Three Signs That Christmas Has Officially Landed

First there were the mince pies, then there was Bing Crosby blaring from our speakers ... in November. Sure, it's only December 4th, but at our place? It's Christmas.

How can I tell? Well, there's the:

1. Unearthing of the ornaments (some were inevitably broken). Seeing all the baubles gave me great memories of where we bought them - for example, I distinctly remember standing in the longest line EVER at John Lewis Oxford Street (note to self: never, ever, under any circumstance, visit John Lewis on Oxford Street in December again. Just don't.) for the fabric wrapped ones, with low blood sugar and an increasingly agitated state of mind. The mirrorball ornaments (not pictured) were purchased by John at a garden center in Maida Vale, where we put up our first tree together. And at the bottom of the box? An angel. (Not a metaphor, btw, just an actual angel ornament/tree topper)

2. Hummingbird Bakery's Christmas-themed cupcakes. Sure, I woke up to these by my bedside on my birthday, but as Ruth said on my birthday (or the e-card she sent me said), "If you were Jesus, today would be Christmas." So, really, my birthday was as good as Christmas. That's red velvet at the bottom with cream cheese frosting (my favorite) and vanilla at the top, with a marzipan Santa and buttercream frosting (also my favorite. Hmm.). Seasonal treats are definitely a sign that Christmas is nigh.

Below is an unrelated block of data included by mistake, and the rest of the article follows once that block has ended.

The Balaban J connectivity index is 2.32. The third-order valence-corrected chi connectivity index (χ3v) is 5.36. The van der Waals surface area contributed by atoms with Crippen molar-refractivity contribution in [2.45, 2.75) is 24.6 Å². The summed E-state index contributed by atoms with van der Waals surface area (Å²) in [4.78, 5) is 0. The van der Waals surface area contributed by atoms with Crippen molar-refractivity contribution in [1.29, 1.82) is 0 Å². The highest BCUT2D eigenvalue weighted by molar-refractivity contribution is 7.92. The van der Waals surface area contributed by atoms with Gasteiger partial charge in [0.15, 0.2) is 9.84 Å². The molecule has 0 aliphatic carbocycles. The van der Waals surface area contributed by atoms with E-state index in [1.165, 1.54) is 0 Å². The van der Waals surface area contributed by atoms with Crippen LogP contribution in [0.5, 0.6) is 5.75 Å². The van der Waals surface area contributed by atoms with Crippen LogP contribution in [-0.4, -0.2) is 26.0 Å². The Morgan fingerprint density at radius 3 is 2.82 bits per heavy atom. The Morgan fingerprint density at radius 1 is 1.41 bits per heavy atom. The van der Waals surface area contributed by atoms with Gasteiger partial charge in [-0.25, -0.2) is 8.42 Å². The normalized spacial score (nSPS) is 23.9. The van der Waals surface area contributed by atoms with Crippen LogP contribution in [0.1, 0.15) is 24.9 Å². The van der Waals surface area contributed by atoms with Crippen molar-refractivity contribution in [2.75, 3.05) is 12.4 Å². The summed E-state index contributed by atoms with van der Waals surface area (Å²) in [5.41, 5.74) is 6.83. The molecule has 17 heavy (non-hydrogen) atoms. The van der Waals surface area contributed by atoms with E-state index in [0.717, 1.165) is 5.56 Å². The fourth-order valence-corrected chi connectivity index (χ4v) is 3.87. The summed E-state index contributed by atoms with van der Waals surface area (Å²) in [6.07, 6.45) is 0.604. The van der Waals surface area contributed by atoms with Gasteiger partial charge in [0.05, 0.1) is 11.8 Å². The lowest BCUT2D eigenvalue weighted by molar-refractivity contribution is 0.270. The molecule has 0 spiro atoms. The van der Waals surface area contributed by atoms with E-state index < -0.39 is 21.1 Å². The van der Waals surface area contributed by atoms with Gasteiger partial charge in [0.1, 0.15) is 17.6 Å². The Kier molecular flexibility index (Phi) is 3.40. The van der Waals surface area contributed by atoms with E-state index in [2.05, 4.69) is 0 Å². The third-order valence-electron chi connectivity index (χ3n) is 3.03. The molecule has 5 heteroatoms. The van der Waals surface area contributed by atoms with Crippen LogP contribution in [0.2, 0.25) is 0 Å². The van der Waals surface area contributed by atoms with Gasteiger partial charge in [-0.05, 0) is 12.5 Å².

3. Wrapped presents sitting under the tree, which in our case, resembles a potted plant - but hey, you can hang ornaments off of it, so it's a tree (it also cost £12 from Budgens). John and I had a huge wrapping session/party with toffee popcorn on Saturday, which was fun, but also involved me biting my tongue while watching him wrap presents incorrectly (like, wrapping and taping along the long edge of the gift, massacring the edges while slicing through the paper with a butter knife and/or not cutting straight lines), though I must admit, his turned out stunningly well as it turns out his methods are especially useful for wrapping soft items. No hints given away there!

So yes. Put an egg-nog latte in my hand and I'm good to go. Christmas, I welcome you with open arms.
© angloyankophile

This site uses cookies from Google to deliver its services - Click here for information.

Blogger Template Created by pipdig